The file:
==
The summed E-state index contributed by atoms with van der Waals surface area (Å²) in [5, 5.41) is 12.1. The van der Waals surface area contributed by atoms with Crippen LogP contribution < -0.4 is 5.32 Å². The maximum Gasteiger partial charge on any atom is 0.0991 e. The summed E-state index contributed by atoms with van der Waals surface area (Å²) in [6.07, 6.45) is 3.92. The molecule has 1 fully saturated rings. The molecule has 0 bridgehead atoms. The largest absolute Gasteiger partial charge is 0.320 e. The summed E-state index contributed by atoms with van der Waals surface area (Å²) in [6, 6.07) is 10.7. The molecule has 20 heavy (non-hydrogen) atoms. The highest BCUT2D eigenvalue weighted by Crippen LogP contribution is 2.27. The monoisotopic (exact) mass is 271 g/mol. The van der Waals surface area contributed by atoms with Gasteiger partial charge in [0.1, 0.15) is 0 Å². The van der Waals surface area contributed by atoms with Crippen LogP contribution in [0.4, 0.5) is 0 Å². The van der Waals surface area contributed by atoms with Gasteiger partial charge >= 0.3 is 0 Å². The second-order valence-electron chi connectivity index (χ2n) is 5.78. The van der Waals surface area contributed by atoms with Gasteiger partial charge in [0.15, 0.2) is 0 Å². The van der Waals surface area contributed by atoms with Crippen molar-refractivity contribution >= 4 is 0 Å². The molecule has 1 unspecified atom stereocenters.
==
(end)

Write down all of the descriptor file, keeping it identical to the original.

The summed E-state index contributed by atoms with van der Waals surface area (Å²) in [5, 5.41) is 12.1. The van der Waals surface area contributed by atoms with Crippen LogP contribution < -0.4 is 5.32 Å². The maximum Gasteiger partial charge on any atom is 0.0991 e. The summed E-state index contributed by atoms with van der Waals surface area (Å²) in [6.07, 6.45) is 3.92. The molecule has 1 fully saturated rings. The molecule has 0 bridgehead atoms. The largest absolute Gasteiger partial charge is 0.320 e. The summed E-state index contributed by atoms with van der Waals surface area (Å²) in [6, 6.07) is 10.7. The molecule has 20 heavy (non-hydrogen) atoms. The highest BCUT2D eigenvalue weighted by Crippen LogP contribution is 2.27. The monoisotopic (exact) mass is 271 g/mol. The van der Waals surface area contributed by atoms with Gasteiger partial charge in [0.1, 0.15) is 0 Å². The van der Waals surface area contributed by atoms with Crippen LogP contribution in [0.4, 0.5) is 0 Å². The van der Waals surface area contributed by atoms with Gasteiger partial charge >= 0.3 is 0 Å². The second-order valence-electron chi connectivity index (χ2n) is 5.78. The van der Waals surface area contributed by atoms with Gasteiger partial charge in [0.15, 0.2) is 0 Å². The van der Waals surface area contributed by atoms with Crippen molar-refractivity contribution >= 4 is 0 Å². The molecule has 1 unspecified atom stereocenters.